When Paolo's father purchased the estate, it was not intended as a business but rather just a piece of land. He hired an overseer to run the fattorie as it was a one-day journey from Torino to the estate. About 120 people lived on the estate, each family allotted about 5-7 hectares. The estate was a local and closed economy, where people essentially had no money and traded for any extras they needed. The most valuable item that was not produced on the estate was salt, which is probably a significant reason why Tuscan bread developed a tradition of not using salt.

This sharecropping system was patriarchal and children simply followed in their parents' footsteps. In addition, the water in this area wasn't too good, so few drank it undiluted, preferring a mixture of wine and water, commonly 1/3 wine and 2/3 water. Those who grew grapes and made wine usually produced light wines, made to be consumed immediately. Plus, so many other crops were more valuable so vineyards had a low priority for most sharecroppers. Thus, though wine making in Tuscany extends back at least to the ancient Etruscans, the quality of wine during the mezzadria period was rather low.

After World War II, as industrialization began to spread through the major cities, young people started to move out of the countryside to acquire jobs in the cities. The early 1960s saw plenty of migration to the cities so the mezzadria system began losing its sharecroppers. At the Marche estate, by the end of the 1960s, the population of sharecroppers had drastically decreased, from 120 to 14, and all in the span of only seven years. The Chianti Classico region needed the elimination of the mezzadria system before it could transform into a higher quality region.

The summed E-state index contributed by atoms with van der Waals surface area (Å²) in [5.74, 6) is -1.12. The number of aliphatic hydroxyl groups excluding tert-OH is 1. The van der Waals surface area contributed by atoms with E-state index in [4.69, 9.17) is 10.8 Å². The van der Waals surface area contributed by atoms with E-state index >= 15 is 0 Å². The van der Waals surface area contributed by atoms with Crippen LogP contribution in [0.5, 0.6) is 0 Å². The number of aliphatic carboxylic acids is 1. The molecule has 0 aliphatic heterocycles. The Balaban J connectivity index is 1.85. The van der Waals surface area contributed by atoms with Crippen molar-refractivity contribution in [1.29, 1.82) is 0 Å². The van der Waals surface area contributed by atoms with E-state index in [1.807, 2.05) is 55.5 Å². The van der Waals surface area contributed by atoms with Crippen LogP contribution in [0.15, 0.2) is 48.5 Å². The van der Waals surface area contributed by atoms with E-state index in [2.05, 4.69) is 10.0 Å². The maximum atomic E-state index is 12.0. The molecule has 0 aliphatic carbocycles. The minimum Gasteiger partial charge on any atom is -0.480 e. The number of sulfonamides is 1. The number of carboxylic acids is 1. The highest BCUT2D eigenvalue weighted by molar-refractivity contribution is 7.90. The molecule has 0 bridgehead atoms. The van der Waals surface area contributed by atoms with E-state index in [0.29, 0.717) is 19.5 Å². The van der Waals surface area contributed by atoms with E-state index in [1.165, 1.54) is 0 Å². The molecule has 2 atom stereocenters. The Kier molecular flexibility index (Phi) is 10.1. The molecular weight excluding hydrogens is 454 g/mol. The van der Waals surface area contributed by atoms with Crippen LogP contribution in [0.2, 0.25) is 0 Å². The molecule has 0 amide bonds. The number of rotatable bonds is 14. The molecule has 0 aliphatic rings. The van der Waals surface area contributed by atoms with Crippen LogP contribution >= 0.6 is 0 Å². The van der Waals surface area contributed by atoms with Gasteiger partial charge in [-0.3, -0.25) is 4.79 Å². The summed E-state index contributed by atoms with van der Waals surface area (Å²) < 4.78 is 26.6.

In 1967, Italy commenced an ambitious five-year project to replant vineyards, ending up replanting 8,000 vineyards. The problem was that large vineyards were created, with little concern for soil or terroir. It was also in 1967, that the formula for Chianti was enacted into law, allowing up to 30% Malvasia and Trebbiano. So, when vineyards were replanted in the Chianti regions, many were planted with white grapes. As Paolo stated though, you "can't rush planting vineyards," especially if concerned with quality. Though the mezzadria system was being eliminated, the overall quality of Chianti Classico still had a ways to go.

As the 1970s began, there were a few wine makers in Chianti Classico who were passionate about producing high quality wines, but felt confined by the appellation system. So they began making wines which could not be classified as Chianti Classico. This was the start of the Super Tuscan movement, led by pioneers like Antinori (Tiganello) and Tenuta San Guido (Sassacaia). It was an auspicious time for a new wine maker, and it was during this period that Paolo stepped forward to produce his first wine.

Paolo's first vintage was 1976, which was considered a disastrous vintage in Chianti Classico, though great in other parts of Italy. He considered these first wines to be "lemonade," very tart and acidic, and they didn't reflect how he felt seem Sangiovese should taste. It must have been incredibly frustrating to have such a tragic first vintage. Some wine makers might have quit at that point, moving on to another endeavor, discouraged by this setback. Yet nothing would quell Paolo's passion and he simply used it as a learning experience, forging ahead, seeking to produce high quality wines.

To Be Continued...